The Synod of Victoria and Tasmania is calling on the federal government to immediately admit a pregnant refugee on Nauru to an Australian hospital.
According to doctors on the island, the 35-year-old woman from Kuwait is facing life-threatening pregnancy complications and her baby is in breech position. She has a large fibroid or benign tumor on the wall of her uterus and has previously suffered a miscarriage on Nauru.
The Australian government insists the woman must deliver her baby on Nauru, saying there are “comprehensive medical services” on the island.
Since 2015, it has been Australian government policy that asylum seekers and refugees deliver their babies on Nauru. This reduces the potential for refugees to seek an injunction against their removal from Australia once they arrive on the mainland.
In a letter addressed to the Minister for Immigration and Border Protection Peter Dutton, synod social justice officer Jill Ruzbacky urged the government to fulfil its human rights obligations and transport the woman to Australia.
“The Uniting Church in Australia affirms that those who are seeking, or who have been granted, asylum within Australia have the right to receive appropriate medical care without discrimination, regardless of citizenship, visa status, or ability to pay,” the letter read.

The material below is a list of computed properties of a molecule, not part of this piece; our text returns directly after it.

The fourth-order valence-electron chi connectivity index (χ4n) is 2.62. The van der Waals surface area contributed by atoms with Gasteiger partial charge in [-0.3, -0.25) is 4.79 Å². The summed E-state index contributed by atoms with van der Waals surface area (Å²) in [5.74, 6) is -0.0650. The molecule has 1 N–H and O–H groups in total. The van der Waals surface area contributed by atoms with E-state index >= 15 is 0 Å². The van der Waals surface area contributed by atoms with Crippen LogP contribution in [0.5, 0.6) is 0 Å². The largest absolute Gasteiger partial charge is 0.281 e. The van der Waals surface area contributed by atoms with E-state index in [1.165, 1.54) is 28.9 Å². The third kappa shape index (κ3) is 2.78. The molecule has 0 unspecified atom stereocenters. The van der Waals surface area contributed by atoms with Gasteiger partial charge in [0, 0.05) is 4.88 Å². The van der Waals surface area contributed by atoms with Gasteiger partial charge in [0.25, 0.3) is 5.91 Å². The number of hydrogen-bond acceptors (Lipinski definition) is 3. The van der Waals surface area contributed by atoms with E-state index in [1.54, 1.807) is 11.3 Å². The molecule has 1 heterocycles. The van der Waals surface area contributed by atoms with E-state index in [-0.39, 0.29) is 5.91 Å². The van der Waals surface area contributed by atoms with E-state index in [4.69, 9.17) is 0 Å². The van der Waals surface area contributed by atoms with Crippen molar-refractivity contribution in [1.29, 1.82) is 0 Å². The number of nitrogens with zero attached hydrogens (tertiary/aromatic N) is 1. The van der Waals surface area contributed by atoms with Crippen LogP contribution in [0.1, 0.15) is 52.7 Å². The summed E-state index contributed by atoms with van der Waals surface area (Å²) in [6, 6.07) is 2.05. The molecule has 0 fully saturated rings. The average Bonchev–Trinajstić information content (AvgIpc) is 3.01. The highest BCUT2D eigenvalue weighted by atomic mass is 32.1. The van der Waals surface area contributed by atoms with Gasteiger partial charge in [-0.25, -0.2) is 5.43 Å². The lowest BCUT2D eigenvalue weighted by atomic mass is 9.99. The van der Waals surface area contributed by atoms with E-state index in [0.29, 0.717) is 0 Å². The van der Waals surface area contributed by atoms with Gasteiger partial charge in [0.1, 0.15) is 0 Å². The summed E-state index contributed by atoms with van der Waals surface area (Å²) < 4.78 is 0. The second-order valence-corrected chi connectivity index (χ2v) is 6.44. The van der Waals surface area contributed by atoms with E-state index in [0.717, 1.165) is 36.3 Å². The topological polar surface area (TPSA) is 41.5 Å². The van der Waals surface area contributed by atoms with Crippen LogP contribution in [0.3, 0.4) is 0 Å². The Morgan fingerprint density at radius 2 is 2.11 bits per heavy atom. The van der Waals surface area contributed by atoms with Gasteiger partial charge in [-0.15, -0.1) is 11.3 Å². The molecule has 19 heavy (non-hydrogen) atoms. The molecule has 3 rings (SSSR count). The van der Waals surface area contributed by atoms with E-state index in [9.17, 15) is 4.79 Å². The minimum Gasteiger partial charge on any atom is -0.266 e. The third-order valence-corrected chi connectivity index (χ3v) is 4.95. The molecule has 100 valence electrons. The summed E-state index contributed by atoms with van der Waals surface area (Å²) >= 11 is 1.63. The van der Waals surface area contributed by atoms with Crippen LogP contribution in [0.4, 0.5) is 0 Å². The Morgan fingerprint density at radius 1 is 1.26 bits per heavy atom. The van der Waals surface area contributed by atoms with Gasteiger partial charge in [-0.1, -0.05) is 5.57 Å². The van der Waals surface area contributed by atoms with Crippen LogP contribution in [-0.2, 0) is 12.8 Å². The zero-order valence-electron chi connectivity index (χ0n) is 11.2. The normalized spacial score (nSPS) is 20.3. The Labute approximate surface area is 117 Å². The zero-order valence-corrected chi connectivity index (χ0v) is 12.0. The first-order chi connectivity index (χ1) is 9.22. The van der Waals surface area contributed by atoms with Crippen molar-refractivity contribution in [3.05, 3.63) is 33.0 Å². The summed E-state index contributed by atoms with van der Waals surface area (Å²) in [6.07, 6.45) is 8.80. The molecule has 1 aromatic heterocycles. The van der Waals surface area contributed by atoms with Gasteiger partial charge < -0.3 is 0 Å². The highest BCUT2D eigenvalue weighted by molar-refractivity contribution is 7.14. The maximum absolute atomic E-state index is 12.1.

“Like all people seeking health care, asylum seekers and refugees in Australia, or under the protection of the Australian government, should be treated with compassion, respect, and dignity.
“We commend this matter to for your immediate action, given the mother is in the 35th week of her pregnancy, to ensure the safety of both the mother and the baby.”
Church members are encouraged to write to the minister at email@example.com or contact their local MP to voice their concerns.
The Australian government’s deal with the US government to resettle some of the refugees on Manus Island and Nauru is set to proceed despite Donald Trump’s executive order over the weekend.
The executive order banned citizens from seven Muslim countries from entering the US. It also put an indefinite freeze on the resettlement of Syrian refugees in America and suspended the country’s entire refugee program for four months.
The ban was met with condemnation from world leaders and the United Nations. Germanpresident Angela Merkel reportedly phoned Trump to explain the Geneva Convention to the newly inaugurated president.
However, Foreign Minister Julie Bishop said the Australian government will support Trump’s “strong immigration and border protection policies”.
A number of Christian leaders have also spoken out against the Muslim ban. More than 2,000 religious leaders in the US have signed a letter calling on Trump to open the refugee program to people of all religions.
“We decry derogatory language that has been used about Middle Eastern refugees and our Muslim friends and neighbours,” the signatories said.
“As people of faith, our values call us to welcome the stranger, love our neighbour, and stand with the vulnerable, regardless of their religion.”